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Broken But Breathing (Jinx Tattoos Book 2)

By:Shyla Colt


Estelle Noll never minded storms. The sound of the rain dancing on the rooftop made her smile. The fresh scent and the coolness it always brought were a welcome break from the sweltering summer heat. She sat on the plush grey window seat, viewing the world through the pane of glass. They cracked the screen earlier in anticipation of what was to come. The distinct aroma that came from wet concrete was nature’s perfume. She couldn’t wait to breathe in the crisp, clean scent.

 I’m an unrepentant pluviophile. A total lover of rain who found joy and peace in the precipitation. The corners of her lips curled up as her mind went to her mother, Jane Abbot, and her father, James. They gifted her with her appreciation of books, rain, and whimsical things. The English-born couple loved classic literature, and wove wondrous tales about their life in Kent, England.

They’d returned to their hometown five years ago, and Estelle missed them more every day. Soon they’ll be back to prepare for your birth, little one. She rubbed her rounded belly.

A tiny foot kicked in response, and garnered a smile. There’s a living, breathing being inside of me right now. Wonderment filled her. For five years she and Everett tried to have a baby. Therefore, with his low sperm count and her endometriosis this bun in her oven was a tiny miracle.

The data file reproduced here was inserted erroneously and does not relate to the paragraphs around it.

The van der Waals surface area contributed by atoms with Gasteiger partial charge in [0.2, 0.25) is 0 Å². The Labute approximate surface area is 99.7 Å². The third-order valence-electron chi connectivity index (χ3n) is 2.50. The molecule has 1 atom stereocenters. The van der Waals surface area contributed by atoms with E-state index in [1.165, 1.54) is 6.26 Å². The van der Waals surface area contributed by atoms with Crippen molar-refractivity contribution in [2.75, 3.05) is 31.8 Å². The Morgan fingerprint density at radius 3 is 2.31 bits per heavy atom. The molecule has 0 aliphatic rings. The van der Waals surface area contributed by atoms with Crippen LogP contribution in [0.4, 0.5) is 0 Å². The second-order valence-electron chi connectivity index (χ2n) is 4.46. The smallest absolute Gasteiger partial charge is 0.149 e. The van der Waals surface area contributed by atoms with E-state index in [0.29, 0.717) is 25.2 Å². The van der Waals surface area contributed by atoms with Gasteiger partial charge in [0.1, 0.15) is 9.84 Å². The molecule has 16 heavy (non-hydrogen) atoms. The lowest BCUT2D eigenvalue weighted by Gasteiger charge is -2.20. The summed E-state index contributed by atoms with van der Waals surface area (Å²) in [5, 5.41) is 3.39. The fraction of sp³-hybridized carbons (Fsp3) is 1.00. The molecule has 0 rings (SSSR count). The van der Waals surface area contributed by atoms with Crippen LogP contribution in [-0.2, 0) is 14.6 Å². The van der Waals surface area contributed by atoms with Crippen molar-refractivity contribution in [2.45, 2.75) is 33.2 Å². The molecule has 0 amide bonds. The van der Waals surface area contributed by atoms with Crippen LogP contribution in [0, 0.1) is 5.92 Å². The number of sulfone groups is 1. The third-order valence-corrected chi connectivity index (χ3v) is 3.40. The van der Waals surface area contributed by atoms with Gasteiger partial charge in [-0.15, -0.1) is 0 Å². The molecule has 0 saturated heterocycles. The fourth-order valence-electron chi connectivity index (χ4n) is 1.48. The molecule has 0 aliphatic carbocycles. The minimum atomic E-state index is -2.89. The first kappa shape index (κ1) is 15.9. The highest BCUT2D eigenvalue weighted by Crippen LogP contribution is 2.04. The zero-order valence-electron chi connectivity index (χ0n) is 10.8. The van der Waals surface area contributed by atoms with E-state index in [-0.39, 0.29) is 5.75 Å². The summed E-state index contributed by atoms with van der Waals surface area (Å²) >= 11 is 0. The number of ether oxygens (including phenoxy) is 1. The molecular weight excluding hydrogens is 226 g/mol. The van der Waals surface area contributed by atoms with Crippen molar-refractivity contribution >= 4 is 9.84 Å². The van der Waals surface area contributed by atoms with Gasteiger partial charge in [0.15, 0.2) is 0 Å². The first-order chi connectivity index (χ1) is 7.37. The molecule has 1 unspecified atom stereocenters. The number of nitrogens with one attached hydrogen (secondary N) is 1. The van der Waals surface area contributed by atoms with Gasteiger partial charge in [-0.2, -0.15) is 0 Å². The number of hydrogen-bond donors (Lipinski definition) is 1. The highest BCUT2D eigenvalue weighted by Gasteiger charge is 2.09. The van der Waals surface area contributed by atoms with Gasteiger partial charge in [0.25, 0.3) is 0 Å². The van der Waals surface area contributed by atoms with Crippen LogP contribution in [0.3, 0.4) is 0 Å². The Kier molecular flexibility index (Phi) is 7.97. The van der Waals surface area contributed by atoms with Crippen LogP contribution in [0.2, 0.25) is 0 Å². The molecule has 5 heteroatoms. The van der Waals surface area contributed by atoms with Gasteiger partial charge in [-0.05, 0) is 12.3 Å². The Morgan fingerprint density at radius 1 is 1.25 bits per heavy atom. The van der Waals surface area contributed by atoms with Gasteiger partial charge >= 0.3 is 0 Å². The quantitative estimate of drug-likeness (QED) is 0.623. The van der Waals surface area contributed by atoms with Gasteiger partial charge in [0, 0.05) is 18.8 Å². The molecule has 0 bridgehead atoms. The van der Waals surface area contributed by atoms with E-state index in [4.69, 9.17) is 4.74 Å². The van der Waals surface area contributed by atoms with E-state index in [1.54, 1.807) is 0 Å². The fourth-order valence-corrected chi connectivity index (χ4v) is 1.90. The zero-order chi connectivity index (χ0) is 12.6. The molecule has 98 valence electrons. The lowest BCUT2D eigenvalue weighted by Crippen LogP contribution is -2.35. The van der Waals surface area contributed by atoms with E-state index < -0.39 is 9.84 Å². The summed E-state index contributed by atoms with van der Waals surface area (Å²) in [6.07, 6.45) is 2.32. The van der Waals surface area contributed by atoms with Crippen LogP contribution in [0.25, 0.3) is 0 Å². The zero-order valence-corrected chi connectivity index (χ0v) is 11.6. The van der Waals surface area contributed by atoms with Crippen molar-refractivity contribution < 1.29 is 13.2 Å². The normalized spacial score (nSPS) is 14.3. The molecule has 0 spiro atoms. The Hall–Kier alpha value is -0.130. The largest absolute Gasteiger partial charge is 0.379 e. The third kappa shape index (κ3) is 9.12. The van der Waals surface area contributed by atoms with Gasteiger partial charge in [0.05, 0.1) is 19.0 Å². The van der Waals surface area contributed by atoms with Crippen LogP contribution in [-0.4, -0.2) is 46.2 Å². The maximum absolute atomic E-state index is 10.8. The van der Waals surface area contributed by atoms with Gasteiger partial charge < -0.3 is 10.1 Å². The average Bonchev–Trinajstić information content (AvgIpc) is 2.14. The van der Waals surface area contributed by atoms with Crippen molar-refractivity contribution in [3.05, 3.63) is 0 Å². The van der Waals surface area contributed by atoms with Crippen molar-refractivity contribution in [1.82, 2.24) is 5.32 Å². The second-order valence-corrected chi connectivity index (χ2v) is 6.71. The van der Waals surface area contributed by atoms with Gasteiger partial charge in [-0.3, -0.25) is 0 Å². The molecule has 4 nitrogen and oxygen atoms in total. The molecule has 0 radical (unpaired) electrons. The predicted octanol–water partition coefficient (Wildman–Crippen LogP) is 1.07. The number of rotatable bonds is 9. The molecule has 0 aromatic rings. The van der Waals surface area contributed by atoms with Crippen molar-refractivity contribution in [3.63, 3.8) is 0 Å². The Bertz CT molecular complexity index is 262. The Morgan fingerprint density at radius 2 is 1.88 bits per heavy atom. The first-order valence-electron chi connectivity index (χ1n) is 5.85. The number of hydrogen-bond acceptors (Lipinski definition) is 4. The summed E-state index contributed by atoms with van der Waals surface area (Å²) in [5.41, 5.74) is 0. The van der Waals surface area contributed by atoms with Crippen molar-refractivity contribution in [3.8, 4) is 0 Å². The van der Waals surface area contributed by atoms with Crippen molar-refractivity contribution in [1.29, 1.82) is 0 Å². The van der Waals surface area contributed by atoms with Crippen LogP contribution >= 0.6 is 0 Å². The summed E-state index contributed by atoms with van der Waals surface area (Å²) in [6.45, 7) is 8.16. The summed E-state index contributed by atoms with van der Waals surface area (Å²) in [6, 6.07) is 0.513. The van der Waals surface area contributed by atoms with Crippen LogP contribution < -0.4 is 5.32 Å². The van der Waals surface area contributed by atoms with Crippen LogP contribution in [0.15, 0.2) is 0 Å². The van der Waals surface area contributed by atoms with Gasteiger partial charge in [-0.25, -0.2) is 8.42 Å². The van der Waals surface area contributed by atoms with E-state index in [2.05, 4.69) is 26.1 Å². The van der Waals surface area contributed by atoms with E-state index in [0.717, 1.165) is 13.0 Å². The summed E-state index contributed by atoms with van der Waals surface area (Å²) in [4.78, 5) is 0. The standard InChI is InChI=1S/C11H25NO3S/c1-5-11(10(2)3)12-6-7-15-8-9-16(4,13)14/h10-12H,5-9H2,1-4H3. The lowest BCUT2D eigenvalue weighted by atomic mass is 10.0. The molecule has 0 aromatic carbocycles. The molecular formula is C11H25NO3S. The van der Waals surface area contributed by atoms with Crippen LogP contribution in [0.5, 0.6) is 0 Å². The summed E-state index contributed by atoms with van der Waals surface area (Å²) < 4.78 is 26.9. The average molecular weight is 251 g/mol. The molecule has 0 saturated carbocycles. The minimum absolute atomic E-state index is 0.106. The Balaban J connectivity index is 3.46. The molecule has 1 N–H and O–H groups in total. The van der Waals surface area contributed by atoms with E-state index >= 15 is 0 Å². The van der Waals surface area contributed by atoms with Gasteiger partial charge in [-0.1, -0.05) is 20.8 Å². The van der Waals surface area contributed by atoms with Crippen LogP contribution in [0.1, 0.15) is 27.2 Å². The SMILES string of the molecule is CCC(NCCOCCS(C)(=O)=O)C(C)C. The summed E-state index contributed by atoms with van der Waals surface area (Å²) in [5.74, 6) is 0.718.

“I can’t wait to meet you, Emma,” she whispered. Content, she glanced at the worn copy of her name inspiration, Great Expectations, in her lap.

The wail of sirens brought her from Pip and Estelle’s childhood. Tornado warning. The warnings were common this time of year. Closing her book, she studied the sky rapidly changing color. The hairs on the back of her neck and arms stood on end; a sense of unease flooded her system. She closed the book and slid off the cushion, narrowing her eyes. Had the sky taken on a green hue? The wind had picked up. The branches on the trees shook violently in the wind.

“Stell.” Everett strode into the room. The terse tone and clipped words made her hackles rise.

“What’s wrong?” she asked, standing to greet him.

“We need to go downstairs. The bathroom is the safest place. They spotted a funnel nearby.”

Goosebumps covered her flesh. A fine sheen of sweat broke out on her forehead. She toyed with the hem of her maternity top, worrying the material as she rubbed it between her forefinger and thumb.

He moved to the window and struggled to close it. “I’ll close this. You go downstairs, now.”

The bass in his voice put her in motion. Fear slithered its way through her body; worry sat in her stomach like a stone, cold and unyielding. A lump formed in her throat. She gripped the bannister, careful not to trip as she waddled her way down the stairs. Balls of ice hit the windows, walls, and roof with loud cracks.

She jogged toward the bathroom. Fear drove her into the tiny room. She perched on the toilet seat, eager to have Everett in her line of sight. Taking deep breaths, she attempted to keep the panic forming at bay. Her stomach soured. She rocked back and forth to comfort herself and the squirming bundle in her belly. The attempt failed. His footsteps pounded on the steps.